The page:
With two chancellors effectively at the helm, the Autumn Statement was always going to be taxing. But have they really targeted the pain on those with “the broadest shoulders” — or just those who are easiest to lean on?
By uprating benefits in line with inflation and extending the cost of living support for the poorest, Jeremy Hunt has delivered on his promises to protect the most vulnerable.
However, as inflation pushes up pay, working people will pay tens of billions of pounds in stealth taxes to fill the brunt of the fiscal black hole, because a freeze on income tax thresholds is being extended until 2028.
Sure, there were some symbolic tax hikes for the “wealthy” — including slashing capital gains tax (CGT) allowances and lowering the 45p income tax threshold from £150,000 to £125,140 from next April.
This means someone currently earning £150,000 will pay an extra £1,243 in income tax per year. But the same increase applies to someone who earns more than £1mn.
Anyone who is seriously rich will be relieved that the chancellor did not align CGT rates with income tax, which would have cost them far more than simply lopping £6,300 from the annual tax-free allowance.
Paring back dividend allowances will squeeze investors and directors of limited companies a little more but, again, dividend tax rates remain lower than equivalent rates of income tax.
In fact, rather than imposing wealth taxes on the richest, the Autumn Statement’s use of stealth taxes will wring the squeezed middle even tighter.
But the concept of wealth is relative. Six months into the pandemic, an FT survey found half of readers supported a one-off wealth tax to shore up the public finances. The much harder question was who should pay it — invariably, the answer was “people who are a little bit better off than I am”.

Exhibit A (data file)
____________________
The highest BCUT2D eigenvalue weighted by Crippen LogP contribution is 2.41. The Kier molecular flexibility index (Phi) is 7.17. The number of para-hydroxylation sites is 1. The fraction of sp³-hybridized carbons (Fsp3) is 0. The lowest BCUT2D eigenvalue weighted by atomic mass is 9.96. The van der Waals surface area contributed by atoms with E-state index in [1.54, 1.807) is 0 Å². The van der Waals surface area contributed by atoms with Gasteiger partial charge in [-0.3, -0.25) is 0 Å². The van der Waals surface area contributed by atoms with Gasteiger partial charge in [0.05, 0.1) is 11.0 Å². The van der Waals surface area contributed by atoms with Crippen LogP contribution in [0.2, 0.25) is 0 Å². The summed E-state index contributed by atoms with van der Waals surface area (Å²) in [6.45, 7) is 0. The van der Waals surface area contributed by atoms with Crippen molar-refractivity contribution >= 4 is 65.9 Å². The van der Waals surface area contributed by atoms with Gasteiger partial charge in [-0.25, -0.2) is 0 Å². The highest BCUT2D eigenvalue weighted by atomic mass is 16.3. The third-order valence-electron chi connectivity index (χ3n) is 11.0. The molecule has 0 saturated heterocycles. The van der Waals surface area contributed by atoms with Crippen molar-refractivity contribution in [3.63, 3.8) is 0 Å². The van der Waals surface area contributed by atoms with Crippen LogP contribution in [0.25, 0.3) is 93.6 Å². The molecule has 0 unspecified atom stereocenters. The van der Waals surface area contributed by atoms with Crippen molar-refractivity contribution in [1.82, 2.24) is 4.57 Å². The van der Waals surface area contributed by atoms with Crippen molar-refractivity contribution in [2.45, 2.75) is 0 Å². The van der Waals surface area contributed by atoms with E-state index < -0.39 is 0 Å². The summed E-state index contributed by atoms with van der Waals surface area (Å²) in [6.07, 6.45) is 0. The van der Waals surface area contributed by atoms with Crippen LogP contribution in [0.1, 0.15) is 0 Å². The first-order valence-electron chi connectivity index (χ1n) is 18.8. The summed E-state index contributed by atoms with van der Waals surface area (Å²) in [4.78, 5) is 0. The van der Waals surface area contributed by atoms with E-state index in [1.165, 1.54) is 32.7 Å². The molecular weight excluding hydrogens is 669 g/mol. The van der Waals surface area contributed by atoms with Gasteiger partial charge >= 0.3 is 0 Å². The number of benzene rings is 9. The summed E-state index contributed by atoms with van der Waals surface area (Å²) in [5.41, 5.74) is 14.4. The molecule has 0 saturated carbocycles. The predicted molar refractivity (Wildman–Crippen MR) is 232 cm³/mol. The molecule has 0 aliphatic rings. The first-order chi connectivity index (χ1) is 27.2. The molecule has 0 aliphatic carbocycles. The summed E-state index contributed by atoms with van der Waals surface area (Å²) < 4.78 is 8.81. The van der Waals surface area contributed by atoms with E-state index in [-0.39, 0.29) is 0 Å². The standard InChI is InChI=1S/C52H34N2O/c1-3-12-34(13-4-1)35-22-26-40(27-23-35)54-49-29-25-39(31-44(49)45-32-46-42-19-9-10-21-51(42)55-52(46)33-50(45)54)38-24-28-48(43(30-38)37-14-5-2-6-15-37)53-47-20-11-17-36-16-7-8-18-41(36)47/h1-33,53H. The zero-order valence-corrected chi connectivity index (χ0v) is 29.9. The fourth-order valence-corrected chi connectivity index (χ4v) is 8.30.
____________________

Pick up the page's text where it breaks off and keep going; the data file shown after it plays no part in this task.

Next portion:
Applying that caveat, you might think people with salaries in the high five-figures and low six-figures have nothing to worry about. Certainly, compared with the impact on those on the lowest incomes, the cost of living crisis has been nowhere near as brutal.
Nevertheless, the soaring cost of renting and childcare is applying a stranglehold to the finances of a growing band of relatively wealthy young professionals.
The shortage of private rental properties in London pushed average monthly rents to a record high of £2,100 this week, according to estate agent Hamptons. Across the UK, in general, rents are rising at their fastest pace since the financial crisis.
If 9 per cent of your pay cheque is already going towards repaying student loans, this will be even more of a squeeze.
Parents have the most to fear from frozen tax thresholds, though. Childcare costs are also at record levels, with nursery fees paid by better-off parents cross-subsidising huge shortfalls in the government’s funding model.
But if one parent’s income nudges over £100,000, the family immediately loses thousands of pounds worth of “free” nursery hours and tax-free childcare.
Then there’s the £50,000 threshold at which child benefit starts to be removed. Introduced in 2013, this would now start at £63,000 had it risen in line with inflation. The Institute for Fiscal Studies estimates another 700,000 families will lose some or all of their benefit by 2028.
And even if you don’t have children or rent a property, anyone earning between £100,000 and £125,140 will know that 45p rate is not the top rate of tax.
On this band of income, the removal of the personal allowance adds up to a marginal tax rate of 60 per cent — a quirk of the system that most people only find out about when a tax bill arrives.
This clawback system was introduced in 2010 when the personal allowance was around half its current size. Over the years, the allowance has increased to £12,570, lifting more of the lowest earners out of paying tax, but widening the 60 per cent band at the top.
Arguably, the chancellor has missed an opportunity to simplify the tax system by lowering the 45p threshold to £100,000 and, as a quid pro quo, removing the clunky clawback mechanism, which would at least save six-figure salary earners from the hassle of completing annual tax returns.
Claer Barrett is the FT’s consumer editor and the author of “What They Don’t Teach You About Money”. [email protected]; Twitter and Instagram: @Claerb